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D) Lexical and Syntactical Features of Verse

C) Free Verse and Accented Verse

B) The Stanza

The stanza is the largest unit in verse. It is composed of a number of lines having a definite measure and rhyming system which is repeated throughout the poem.

The stanza is generally built up on definite principles with regard to the number of lines the character of the metre and the rhyming pattern

1) The heroic couplet—a stanza that consists of two iambic pentameters with the rhyming pattern aa.

The one most popular verse is what is called "vers libre" which is the French term for free verse. Free verse is recognized by lack of strictness in its rhythmical design.

The term 'free verse' refers only to those varieties of verse which are characterized by: 1) a combination of various metrical feet in the line; 2) absence of equilinearity and 3) stanzas of varying length. Rhyme is retained.

Accented verse is a type of verse in which only the number of stresses in the line is taken into consideration. The number of syllables is not a constituent; it is irrelevant and disregarded. Accented verse is not syllabo-tonic but only tonic.

.Among the lexical peculiarities of verse the first is i m a g e r y.

Imageryis ause of language media which will createa sensory perception of an abstract notion by arousing certain associations (sometimes very remote) between the general and the particular, the abstract and the concrete, the conventional and the factual.

Images from a linguistic point of view are mostly built on metaphor, metonymy and simile. These are direct semantic ways of coining images. Images may be divided into three categories: two concrete (visual, aural), and one abstract (relational).

Visual images are the easiest of perception, inasmuch as they are readily caught by what is called the mental eye. Visual images are shaped through concrete pictures of objects, the impression of which is present in our mind.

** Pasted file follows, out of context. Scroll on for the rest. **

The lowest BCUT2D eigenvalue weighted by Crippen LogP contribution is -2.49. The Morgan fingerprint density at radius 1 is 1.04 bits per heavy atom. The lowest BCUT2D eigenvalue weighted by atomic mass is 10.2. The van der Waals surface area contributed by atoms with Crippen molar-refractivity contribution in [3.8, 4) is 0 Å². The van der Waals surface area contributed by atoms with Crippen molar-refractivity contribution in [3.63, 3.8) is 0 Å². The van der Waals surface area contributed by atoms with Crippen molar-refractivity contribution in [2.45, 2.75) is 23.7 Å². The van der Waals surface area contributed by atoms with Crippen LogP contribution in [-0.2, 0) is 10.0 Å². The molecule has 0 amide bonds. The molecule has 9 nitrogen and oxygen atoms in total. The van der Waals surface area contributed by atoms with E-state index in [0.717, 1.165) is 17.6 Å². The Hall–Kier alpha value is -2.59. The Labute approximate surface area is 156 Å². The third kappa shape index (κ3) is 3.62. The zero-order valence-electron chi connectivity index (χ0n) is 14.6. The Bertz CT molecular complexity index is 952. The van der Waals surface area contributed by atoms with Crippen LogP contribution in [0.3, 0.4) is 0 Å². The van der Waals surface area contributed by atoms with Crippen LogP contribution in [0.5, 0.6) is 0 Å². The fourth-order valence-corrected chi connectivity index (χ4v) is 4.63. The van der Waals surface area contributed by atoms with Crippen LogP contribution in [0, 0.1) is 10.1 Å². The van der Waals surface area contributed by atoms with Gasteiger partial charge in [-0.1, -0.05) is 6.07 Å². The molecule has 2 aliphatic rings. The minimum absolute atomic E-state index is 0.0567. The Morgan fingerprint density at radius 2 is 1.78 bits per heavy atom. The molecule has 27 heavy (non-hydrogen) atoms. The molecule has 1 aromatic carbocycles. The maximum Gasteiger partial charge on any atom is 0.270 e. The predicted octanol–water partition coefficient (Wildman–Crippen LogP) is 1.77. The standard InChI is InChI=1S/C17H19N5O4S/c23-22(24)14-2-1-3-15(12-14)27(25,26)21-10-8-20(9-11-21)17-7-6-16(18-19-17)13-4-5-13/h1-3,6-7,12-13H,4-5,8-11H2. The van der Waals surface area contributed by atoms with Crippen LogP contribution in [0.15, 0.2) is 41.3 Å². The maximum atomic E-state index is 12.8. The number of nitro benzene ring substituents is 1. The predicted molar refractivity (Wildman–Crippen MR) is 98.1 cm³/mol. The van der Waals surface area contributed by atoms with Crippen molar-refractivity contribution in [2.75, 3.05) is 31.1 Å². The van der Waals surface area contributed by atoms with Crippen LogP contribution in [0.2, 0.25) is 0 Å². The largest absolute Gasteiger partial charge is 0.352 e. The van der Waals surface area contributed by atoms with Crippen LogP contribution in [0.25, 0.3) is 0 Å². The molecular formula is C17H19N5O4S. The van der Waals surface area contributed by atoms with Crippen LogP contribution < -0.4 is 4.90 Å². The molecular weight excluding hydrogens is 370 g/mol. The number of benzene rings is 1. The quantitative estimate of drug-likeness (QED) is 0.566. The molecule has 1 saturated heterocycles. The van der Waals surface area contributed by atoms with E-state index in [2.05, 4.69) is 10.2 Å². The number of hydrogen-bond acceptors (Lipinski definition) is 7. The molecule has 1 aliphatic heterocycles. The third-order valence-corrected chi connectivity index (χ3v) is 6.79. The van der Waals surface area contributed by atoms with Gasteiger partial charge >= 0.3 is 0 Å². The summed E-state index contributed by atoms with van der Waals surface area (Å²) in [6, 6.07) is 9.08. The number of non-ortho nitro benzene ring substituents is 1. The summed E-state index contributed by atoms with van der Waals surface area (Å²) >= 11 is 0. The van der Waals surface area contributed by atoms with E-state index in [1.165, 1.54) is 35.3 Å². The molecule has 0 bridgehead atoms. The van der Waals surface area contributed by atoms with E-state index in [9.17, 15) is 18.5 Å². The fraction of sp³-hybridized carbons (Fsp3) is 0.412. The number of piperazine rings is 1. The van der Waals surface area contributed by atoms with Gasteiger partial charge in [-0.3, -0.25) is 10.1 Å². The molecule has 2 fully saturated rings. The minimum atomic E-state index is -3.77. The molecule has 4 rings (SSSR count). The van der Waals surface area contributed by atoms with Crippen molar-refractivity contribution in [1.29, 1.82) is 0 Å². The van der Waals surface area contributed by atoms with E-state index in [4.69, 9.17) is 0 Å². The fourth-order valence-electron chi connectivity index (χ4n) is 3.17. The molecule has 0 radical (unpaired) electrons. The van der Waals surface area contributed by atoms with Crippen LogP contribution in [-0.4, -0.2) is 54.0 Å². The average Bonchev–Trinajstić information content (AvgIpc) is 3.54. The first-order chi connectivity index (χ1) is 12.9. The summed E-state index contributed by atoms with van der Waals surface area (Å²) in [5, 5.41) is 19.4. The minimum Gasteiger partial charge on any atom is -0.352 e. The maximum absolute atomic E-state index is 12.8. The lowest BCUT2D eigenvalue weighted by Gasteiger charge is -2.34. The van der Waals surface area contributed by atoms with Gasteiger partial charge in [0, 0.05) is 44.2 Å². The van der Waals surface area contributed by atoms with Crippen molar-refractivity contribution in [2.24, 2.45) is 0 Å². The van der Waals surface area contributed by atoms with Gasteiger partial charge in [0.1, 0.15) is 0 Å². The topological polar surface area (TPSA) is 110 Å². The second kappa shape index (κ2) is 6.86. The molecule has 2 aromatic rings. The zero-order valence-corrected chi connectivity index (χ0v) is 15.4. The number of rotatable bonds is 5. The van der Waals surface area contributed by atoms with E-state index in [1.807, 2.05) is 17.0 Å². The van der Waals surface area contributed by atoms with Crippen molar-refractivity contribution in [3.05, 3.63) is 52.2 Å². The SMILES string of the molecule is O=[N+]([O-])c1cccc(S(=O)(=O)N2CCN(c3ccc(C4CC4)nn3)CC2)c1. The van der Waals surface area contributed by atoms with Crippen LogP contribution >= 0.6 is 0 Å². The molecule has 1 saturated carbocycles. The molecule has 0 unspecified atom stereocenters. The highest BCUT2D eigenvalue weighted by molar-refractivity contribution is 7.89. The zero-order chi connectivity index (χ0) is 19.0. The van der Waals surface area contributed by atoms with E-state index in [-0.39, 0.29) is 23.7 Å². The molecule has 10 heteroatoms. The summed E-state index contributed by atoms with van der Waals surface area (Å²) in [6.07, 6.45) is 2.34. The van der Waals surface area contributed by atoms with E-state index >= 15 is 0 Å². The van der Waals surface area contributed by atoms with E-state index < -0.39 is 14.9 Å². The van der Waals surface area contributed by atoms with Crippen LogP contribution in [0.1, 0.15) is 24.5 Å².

A relational image is one that shows the relation between objects through another kind of relation, and the two kinds of relation will secure a more exact realization of the inner connections between things or phenomena.

The one of the ways of building up images is called an iсоп. The icon is a direct representation, not necessarily a picture, of a thing or an event.

"Icons," he writes, "have not generally been included among the enumerations of figures of speech, and in discussions of imagery, have usually been called simply descriptions."

Emotive prose has some features common for the belles-lettres style, but all these features are correlated differently in emotive prose. The imagery is not so rich as it is in poetry; the idiosyncrasy of the auther is not so clearly discernible. It is a combination of the spoken and written varieties of the language, in as much as there are two forms of communication present- monologue (the writer’s speech) and dialogue (the speech of the characters).Emotive prose allows the use of elements from other styles. We find the elements of the newspaper style; the official style; the style of scientific prose. Emotive prose as a separate form of imaginative literature came into being late in the history of the English literary language. Nineteenth century emotive prose can already be regarded as a substyle of the belles-lettres language style complete in its most fundamental properties.